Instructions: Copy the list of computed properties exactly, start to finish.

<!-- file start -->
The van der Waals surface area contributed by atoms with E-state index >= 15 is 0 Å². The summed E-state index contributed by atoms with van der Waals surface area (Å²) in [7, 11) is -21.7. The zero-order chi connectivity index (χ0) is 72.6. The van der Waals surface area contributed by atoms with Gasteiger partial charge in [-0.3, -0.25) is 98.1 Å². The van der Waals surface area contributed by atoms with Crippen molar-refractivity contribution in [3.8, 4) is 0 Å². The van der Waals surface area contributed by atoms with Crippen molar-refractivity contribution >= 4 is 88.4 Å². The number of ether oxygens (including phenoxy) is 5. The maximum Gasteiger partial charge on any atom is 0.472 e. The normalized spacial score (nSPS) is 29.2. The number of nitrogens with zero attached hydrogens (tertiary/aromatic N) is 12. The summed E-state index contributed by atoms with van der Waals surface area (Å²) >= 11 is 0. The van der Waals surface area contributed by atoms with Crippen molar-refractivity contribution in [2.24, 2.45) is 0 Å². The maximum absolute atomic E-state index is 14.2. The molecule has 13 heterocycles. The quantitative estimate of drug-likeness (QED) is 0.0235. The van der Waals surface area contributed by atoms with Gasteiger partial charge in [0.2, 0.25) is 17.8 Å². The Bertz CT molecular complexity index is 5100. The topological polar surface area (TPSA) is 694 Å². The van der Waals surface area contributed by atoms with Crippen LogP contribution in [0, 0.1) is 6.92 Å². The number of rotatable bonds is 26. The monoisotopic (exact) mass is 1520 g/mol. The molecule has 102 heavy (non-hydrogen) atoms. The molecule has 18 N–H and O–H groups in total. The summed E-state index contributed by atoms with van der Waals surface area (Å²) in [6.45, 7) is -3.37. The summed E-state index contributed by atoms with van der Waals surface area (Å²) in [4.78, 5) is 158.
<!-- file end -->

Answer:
The van der Waals surface area contributed by atoms with E-state index >= 15 is 0 Å². The summed E-state index contributed by atoms with van der Waals surface area (Å²) in [7, 11) is -21.7. The zero-order chi connectivity index (χ0) is 72.6. The van der Waals surface area contributed by atoms with Gasteiger partial charge in [-0.3, -0.25) is 98.1 Å². The van der Waals surface area contributed by atoms with Crippen molar-refractivity contribution in [3.8, 4) is 0 Å². The van der Waals surface area contributed by atoms with Crippen molar-refractivity contribution >= 4 is 88.4 Å². The number of ether oxygens (including phenoxy) is 5. The maximum Gasteiger partial charge on any atom is 0.472 e. The normalized spacial score (nSPS) is 29.2. The number of nitrogens with zero attached hydrogens (tertiary/aromatic N) is 12. The summed E-state index contributed by atoms with van der Waals surface area (Å²) >= 11 is 0. The van der Waals surface area contributed by atoms with Crippen molar-refractivity contribution in [2.24, 2.45) is 0 Å². The maximum absolute atomic E-state index is 14.2. The molecule has 13 heterocycles. The quantitative estimate of drug-likeness (QED) is 0.0235. The van der Waals surface area contributed by atoms with Gasteiger partial charge in [0.2, 0.25) is 17.8 Å². The Bertz CT molecular complexity index is 5100. The topological polar surface area (TPSA) is 694 Å². The van der Waals surface area contributed by atoms with Crippen LogP contribution in [0, 0.1) is 6.92 Å². The number of rotatable bonds is 26. The monoisotopic (exact) mass is 1520 g/mol. The molecule has 102 heavy (non-hydrogen) atoms. The molecule has 18 N–H and O–H groups in total. The summed E-state index contributed by atoms with van der Waals surface area (Å²) in [6.45, 7) is -3.37. The summed E-state index contributed by atoms with van der Waals surface area (Å²) in [4.78, 5) is 158.